\begin{align} \quad [T_{g^{-1}}(m)]'(a) &= \sum_{u \in G} a(g) [T_{g^{-1}}(m)](u) \\ &= \sum_{u \in G} a(g) m(gu) \\ &= \sum_{h \in G} a(g^{-1}h) m(h) \quad \left ( \mathrm{By \: the \: change \: of \: variables \:} h = gu \right ) \\ &= \sum_{h \in G} (\mathbf{g}a)(h)m(h) \quad \left ( \mathrm{By \: (**)} \right ) \\ &= m' (\mathbf{g}a) \end{align}
  • Therefore $[T_{g^{-1}}(m)]' = m' \mathbf{g}$.
  • Let $\phi : \ell^{\infty} (G) \to \mathbf{C}$ be defined for all $m \in \ell^{\infty}(G)$ by:
(21)
\begin{align} \quad \phi(m) = F(m') \end{align}
  • Claim 4: $\phi$ is a bounded linear functional on $\ell^{\infty}(G)$: For all $m_1, m_2 \in \ell^{\infty}(G)$ and all $\alpha \in \mathbb{C}$ we have that:
(22)
\begin{align} \quad \phi(m_1 + m_2) = F((m_1 + m_2)') \overset{(\dagger)} = F(m_1' + m_2') \overset{(\dagger \dagger)} = F(m_1') + F(m_2') = \phi(m_1) + \phi(m_2) \end{align}
(23)
\begin{align} \quad \phi(\alpha m_1) = F((\alpha m_1)') \overset{(\dagger)} = F(\alpha m_1') \overset{(\dagger \dagger)} = \alpha F(m_1') = \alpha \phi(m_1) \end{align}
  • (Where the equalities at $(\dagger)$ comes from the fact that $m \to m'$ is a linear, and the equalities at $(\dagger \dagger)$ comes from the fact that $F \in A^{**} \setminus \{ 0 \}$). Furthermore, $\phi$ is bounded since for all $m \in \ell^{\infty}(G)$ we have that:
(24)
\begin{align} \quad |\phi(m)| = |F(m')| \overset{(\dagger \dagger \dagger)} \leq \| F \| \| m' \|_{\mathrm{op}} \overset{(\dagger \dagger \dagger \dagger)} = \| F \| \| m \|_{\infty} \end{align}
  • (Where the equality at $(\dagger \dagger \dagger)$ comes from $F \in A^{**} \setminus \{ 0 \}$ and where the equality at $(\dagger \dagger \dagger \dagger)$ comes from claim 3 saying that $m \to m'$ is an isometry.
  • Claim 5: $\phi$ is an invariant mean (not necessary positive) on $\ell^{\infty}(G)$, that is $\phi(1) = F(\sigma) = 1$ and $\phi([T_g(m)]) = \phi(m)$ for all $g \in G$ and for all $m \in \ell^{\infty}(G)$: We have that $1' = \sigma$ by definition, and so:
(25)
\begin{align} \quad \phi(1) = F(1') = F(\sigma) = 1 \end{align}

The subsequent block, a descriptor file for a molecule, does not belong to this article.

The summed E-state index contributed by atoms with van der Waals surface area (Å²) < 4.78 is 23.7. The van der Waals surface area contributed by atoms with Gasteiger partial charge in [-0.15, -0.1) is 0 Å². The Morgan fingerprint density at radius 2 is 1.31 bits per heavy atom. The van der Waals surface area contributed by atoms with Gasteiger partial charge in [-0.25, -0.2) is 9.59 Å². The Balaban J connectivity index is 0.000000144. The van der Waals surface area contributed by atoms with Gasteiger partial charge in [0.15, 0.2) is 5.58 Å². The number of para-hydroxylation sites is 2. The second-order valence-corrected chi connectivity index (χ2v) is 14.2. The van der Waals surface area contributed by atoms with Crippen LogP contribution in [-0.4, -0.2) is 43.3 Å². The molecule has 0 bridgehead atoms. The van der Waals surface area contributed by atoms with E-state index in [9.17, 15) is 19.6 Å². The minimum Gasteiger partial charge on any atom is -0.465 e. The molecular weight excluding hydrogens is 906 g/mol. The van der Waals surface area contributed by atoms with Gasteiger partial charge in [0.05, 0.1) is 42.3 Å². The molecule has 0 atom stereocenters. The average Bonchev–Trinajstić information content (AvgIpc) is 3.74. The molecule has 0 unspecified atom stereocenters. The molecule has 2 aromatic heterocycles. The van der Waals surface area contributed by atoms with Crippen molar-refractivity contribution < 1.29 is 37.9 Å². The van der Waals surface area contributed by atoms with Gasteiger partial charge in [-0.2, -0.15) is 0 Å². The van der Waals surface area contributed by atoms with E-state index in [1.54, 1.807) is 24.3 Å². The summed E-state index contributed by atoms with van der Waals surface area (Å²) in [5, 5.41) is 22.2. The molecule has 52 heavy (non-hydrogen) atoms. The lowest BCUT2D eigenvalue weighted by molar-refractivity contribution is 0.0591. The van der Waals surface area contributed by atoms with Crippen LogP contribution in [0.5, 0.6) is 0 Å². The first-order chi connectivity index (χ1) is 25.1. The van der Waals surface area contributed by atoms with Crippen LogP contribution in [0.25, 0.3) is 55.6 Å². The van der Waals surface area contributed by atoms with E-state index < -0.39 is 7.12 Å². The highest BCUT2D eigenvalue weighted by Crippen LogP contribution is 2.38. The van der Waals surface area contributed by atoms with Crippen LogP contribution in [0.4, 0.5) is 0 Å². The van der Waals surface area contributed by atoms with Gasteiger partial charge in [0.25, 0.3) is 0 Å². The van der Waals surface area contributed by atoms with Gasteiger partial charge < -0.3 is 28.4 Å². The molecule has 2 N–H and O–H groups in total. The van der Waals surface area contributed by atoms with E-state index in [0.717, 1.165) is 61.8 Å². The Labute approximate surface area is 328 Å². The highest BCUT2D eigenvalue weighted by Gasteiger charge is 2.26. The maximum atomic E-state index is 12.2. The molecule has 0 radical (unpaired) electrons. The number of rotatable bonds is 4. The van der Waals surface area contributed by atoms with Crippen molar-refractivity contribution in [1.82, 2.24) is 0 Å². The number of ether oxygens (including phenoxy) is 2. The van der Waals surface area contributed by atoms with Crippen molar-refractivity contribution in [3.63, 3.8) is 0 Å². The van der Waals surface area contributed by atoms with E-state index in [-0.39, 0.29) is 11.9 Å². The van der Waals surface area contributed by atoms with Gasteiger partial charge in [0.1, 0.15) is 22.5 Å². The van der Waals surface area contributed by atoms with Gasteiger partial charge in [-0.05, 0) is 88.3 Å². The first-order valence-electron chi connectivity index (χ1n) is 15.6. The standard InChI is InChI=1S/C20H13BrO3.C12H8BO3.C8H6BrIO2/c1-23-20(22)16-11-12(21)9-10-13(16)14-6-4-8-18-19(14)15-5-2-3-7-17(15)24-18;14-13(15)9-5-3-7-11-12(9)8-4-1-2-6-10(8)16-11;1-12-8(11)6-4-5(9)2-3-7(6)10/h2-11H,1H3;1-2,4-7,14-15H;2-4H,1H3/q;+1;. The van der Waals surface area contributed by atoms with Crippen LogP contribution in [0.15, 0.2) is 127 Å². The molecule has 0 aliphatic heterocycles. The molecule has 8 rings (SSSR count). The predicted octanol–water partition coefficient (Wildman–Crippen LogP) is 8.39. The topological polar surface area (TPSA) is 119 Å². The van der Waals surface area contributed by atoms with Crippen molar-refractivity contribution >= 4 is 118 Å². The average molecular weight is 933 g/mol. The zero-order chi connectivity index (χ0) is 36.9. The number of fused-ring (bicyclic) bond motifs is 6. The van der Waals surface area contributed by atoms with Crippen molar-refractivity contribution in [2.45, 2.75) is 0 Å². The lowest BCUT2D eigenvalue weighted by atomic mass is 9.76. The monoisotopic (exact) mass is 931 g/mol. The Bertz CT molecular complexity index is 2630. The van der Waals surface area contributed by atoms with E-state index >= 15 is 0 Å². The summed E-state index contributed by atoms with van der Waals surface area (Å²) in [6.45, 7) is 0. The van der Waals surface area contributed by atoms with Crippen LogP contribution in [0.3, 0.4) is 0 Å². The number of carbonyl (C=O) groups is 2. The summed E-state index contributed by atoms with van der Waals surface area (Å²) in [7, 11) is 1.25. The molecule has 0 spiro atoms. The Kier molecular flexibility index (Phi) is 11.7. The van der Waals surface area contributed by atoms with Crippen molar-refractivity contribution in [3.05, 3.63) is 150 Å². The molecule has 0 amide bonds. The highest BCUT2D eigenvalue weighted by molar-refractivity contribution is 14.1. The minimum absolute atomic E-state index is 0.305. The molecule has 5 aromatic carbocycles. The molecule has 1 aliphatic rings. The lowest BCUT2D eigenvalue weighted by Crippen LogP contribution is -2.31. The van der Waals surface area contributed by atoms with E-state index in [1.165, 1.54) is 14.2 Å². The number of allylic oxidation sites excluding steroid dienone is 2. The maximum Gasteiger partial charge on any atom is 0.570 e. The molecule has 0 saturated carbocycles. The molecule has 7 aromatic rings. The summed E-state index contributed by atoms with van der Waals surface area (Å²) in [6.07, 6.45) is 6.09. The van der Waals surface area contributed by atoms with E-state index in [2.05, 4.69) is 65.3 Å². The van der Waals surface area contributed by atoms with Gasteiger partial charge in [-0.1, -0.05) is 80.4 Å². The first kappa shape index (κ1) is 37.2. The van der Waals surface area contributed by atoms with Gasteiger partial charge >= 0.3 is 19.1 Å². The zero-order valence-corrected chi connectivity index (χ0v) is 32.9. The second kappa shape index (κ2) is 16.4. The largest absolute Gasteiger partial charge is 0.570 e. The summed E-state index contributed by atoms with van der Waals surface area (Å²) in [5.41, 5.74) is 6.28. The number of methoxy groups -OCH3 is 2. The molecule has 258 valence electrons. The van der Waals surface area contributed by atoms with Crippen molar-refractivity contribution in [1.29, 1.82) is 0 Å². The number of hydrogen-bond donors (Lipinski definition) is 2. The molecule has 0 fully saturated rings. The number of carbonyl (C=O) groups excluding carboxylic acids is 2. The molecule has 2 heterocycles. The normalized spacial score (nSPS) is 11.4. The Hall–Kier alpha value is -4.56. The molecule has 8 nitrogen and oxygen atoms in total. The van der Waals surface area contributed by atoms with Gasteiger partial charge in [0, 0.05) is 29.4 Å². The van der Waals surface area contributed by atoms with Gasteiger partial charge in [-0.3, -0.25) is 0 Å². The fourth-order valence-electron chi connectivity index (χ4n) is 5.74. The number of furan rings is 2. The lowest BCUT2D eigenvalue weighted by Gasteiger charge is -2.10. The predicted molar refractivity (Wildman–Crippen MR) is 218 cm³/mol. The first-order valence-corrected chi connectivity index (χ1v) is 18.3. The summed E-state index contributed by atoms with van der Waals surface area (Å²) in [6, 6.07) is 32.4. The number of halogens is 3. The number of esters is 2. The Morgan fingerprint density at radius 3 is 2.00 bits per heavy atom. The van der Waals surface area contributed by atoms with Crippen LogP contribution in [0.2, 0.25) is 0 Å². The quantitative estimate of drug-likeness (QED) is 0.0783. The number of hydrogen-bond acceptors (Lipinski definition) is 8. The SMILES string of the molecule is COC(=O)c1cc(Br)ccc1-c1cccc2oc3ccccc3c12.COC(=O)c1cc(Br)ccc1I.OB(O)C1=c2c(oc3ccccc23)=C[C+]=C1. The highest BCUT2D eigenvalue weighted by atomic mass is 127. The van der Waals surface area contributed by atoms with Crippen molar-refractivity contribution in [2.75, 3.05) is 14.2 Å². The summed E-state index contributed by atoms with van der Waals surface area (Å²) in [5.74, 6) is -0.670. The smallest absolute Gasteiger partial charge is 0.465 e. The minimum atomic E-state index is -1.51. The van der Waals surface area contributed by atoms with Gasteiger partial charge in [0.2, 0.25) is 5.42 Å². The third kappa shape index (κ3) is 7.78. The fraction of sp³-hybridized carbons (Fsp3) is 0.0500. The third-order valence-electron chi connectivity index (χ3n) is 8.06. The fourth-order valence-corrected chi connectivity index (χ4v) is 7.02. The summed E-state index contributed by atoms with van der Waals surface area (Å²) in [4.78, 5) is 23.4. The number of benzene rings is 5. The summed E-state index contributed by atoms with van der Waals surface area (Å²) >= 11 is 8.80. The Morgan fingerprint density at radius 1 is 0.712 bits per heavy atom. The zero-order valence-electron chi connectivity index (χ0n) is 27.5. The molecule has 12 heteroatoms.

• Now for all $g \in G$ and for all $m \in \ell^{\infty}(G)$ we have that:
(26)
\begin{align} \quad \phi([T_g(m)]) = F([T_g(m)]') = F(m'\mathbf{g^{-1}}) = \sigma(\mathbf{g^{-1}}) F(m') = \underbrace{\sum_{h \in G} \mathbf{g^{-1}}(h)}_{=1} F(m') = F(m') = \phi(m) \end{align}
  • Establishing a Positive Invariant Mean on $\ell^{\infty}(G)$: Lastly, let:
(27)
\begin{align} \quad \ell^{\infty}_+(G) = \left \{ m \in \ell^{\infty}(G) : m \geq 0 \: \mathrm{on \:} G \right \} \end{align}
  • For each [$x \in \ell^{\infty}_+(G)$ let:
(28)
\begin{align} \quad \theta(x) = \sup_{y \in \ell^{\infty}(G), \: |y| \leq x} \mathrm{Re}(\phi(y)) \end{align}
  • Claim 6: $\theta$ is positively homogeneous and subadditive on $\ell^{\infty}_+(G)$: For all $\alpha > 0$ and all $x \in \ell^{\infty}_+(G)$ we have that:
(29)
\begin{align} \quad \mathrm{Positive \: Homogeneity:} \quad \theta(\alpha x) = \sup_{y \in \ell^{\infty}(G), \: |y| \leq x} \mathrm{Re}(\phi(\alpha y)) \overset{\mathrm{since} \: \alpha \in \mathbb{R}}= \alpha \sup_{y \in \ell^{\infty}(G), \: |y| \leq x} \mathrm{Re}(\phi(y)) = \alpha \theta(x) \end{align}
  • And for all $x_1, x_2 \in \ell^{\infty}_+(G)$ we have that:
(30)
\begin{align} \quad \mathrm{Subadditivity:} \quad \theta(x_1 + x_2) = \sup_{y \in \ell^{\infty}(G), \: |y| \leq x_1 + x_2} \mathrm{Re} \phi(y) \leq \sup_{y \in \ell^{\infty}(G), \: |y| \leq x_1} \mathrm{Re}(\phi(y)) + \sup_{z \in \ell^{\infty}(G), \: |z| \leq x_2} \mathrm{Re}(\phi(z)) = \theta(x_1) + \theta(x_2) \end{align}
  • Also note that $\theta(1) \neq 0$ since if otherwise, $\theta(1) = 0$ implies that $\mathrm{Re}(\phi(y)) = 0$ for all $y \in \ell^{\infty}(G)$ with $|y| \leq 1$, but $y =1$ is such that $\mathrm{Re}(\phi(1)) = 1$.
  • Thus we can extend $(\theta(1))^{-1} \theta$ from $\ell^{\infty}_+(G)$ to the larger space, $\ell^{\infty}(G)$, which is the required positive invariant mean on $\ell^{\infty}(G)$. So $G$ is an amenable group. $\blacksquare$